Amsterdam’s People of the Book Jewish Society and the Turn to Scripture in the Seventeenth Century

Before the Enlightenment, before Spinoza had rejected traditional beliefs about the Bible, came the humanistic skeptics of the Renaissance. Alongside such thinkers as Erasmus and Montaigne, Eliezer Eilburg now takes his rightful place.

March 2020
ISBN-13 9780878201884
ISBN-10 0878201882

Hardback/PDF eBook $55.95

Benjamin E. Fisher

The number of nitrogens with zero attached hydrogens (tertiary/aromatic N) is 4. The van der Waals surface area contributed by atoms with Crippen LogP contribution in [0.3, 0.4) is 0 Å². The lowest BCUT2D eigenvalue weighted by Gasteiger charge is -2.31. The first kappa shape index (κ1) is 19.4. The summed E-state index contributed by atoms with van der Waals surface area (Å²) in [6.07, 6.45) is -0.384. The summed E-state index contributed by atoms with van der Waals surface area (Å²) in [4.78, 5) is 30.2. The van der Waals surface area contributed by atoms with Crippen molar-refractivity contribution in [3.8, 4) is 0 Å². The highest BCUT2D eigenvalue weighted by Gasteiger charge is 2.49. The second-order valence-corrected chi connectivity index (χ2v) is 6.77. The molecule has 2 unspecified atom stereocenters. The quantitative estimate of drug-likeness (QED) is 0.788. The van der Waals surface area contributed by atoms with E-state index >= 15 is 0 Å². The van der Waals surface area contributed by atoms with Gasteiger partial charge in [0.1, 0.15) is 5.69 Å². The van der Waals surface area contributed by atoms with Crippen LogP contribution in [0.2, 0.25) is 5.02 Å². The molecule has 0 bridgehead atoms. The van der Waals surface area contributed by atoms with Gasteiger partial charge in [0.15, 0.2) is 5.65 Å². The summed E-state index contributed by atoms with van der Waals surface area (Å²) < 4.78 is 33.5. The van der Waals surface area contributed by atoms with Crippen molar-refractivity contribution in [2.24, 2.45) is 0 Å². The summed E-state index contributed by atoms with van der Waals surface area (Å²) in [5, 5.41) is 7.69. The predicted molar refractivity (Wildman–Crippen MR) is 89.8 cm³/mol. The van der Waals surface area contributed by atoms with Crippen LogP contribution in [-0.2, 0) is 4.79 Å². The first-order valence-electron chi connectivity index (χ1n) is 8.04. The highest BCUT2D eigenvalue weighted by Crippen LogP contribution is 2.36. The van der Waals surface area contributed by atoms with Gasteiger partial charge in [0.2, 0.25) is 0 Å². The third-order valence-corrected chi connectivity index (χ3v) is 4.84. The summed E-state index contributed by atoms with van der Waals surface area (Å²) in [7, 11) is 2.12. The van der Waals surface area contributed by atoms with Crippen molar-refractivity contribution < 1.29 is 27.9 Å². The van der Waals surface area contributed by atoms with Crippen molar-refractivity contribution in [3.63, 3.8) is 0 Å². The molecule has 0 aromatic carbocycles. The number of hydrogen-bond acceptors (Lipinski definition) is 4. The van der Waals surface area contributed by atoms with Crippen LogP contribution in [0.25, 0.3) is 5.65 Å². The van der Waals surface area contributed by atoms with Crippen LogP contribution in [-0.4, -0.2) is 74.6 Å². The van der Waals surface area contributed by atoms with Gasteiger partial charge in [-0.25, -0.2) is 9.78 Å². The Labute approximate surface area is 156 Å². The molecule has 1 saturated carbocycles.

The Spanish and Portuguese Jews of seventeenth-century Amsterdam cultivated a remarkable culture centered on the Bible. School children studied the Bible systematically, while rabbinic literature was pushed to levels reached by few students; adults met in confraternities to study Scripture; and families listened to Scripture-based sermons in synagogue, and to help pass the long, cold winter nights of northwest Europe. The community’s rabbis produced creative, and often unprecedented scholarship on the Jewish Bible as well as the New Testament Amsterdam’s People of the Book shows that this unique, Bible-centered culture resulted from the confluence of the Jewish community’s Catholic and converso past with the Protestant world in which they came to live. Studying Amsterdam’s Jews offers an early window into the prioritization of the Bible over rabbinic literature — a trend that continues through modernity in western Europe. It allows us to see how Amsterdam’s rabbis experimented with new historical methods for understanding the Bible, and how they grappled with doubts about the authority and truth of the Bible that were growing in the world around them. Amsterdam’s People of the Book allows us to appreciate how Benedict Spinoza’s ideas were in fact shaped by the approaches to reading the Bible in the community where he was born, raised, and educated. After all, as Spinoza himself remarked, before becoming Amsterdam’s most famous heretic and one of Europe’s leading philosophers and biblical critics, he was “steeped in the common beliefs about the Bible from childhood on.”